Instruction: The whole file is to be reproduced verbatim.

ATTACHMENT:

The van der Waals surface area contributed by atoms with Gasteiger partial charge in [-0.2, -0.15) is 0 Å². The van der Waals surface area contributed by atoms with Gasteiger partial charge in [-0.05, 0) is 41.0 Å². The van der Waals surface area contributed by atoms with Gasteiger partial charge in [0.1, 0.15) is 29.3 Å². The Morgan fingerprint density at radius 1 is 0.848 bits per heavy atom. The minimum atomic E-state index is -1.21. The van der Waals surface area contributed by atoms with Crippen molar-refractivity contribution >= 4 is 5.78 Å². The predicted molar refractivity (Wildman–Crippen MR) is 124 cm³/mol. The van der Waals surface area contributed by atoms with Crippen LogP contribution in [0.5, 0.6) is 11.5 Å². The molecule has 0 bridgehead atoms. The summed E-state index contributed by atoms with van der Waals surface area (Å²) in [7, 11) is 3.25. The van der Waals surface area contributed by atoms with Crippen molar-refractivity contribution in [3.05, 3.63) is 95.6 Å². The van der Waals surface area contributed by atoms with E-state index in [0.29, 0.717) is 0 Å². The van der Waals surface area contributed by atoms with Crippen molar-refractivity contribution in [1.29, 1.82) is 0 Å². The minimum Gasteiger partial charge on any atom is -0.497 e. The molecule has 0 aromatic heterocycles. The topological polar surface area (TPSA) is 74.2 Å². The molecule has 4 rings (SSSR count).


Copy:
The van der Waals surface area contributed by atoms with Gasteiger partial charge in [-0.2, -0.15) is 0 Å². The van der Waals surface area contributed by atoms with Gasteiger partial charge in [-0.05, 0) is 41.0 Å². The van der Waals surface area contributed by atoms with Gasteiger partial charge in [0.1, 0.15) is 29.3 Å². The Morgan fingerprint density at radius 1 is 0.848 bits per heavy atom. The minimum atomic E-state index is -1.21. The van der Waals surface area contributed by atoms with Crippen molar-refractivity contribution >= 4 is 5.78 Å². The predicted molar refractivity (Wildman–Crippen MR) is 124 cm³/mol. The van der Waals surface area contributed by atoms with Crippen LogP contribution in [0.5, 0.6) is 11.5 Å². The molecule has 0 bridgehead atoms. The summed E-state index contributed by atoms with van der Waals surface area (Å²) in [7, 11) is 3.25. The van der Waals surface area contributed by atoms with Crippen molar-refractivity contribution in [3.05, 3.63) is 95.6 Å². The van der Waals surface area contributed by atoms with E-state index in [0.29, 0.717) is 0 Å². The van der Waals surface area contributed by atoms with Crippen molar-refractivity contribution in [1.29, 1.82) is 0 Å². The minimum Gasteiger partial charge on any atom is -0.497 e. The molecule has 0 aromatic heterocycles. The topological polar surface area (TPSA) is 74.2 Å². The molecule has 4 rings (SSSR count).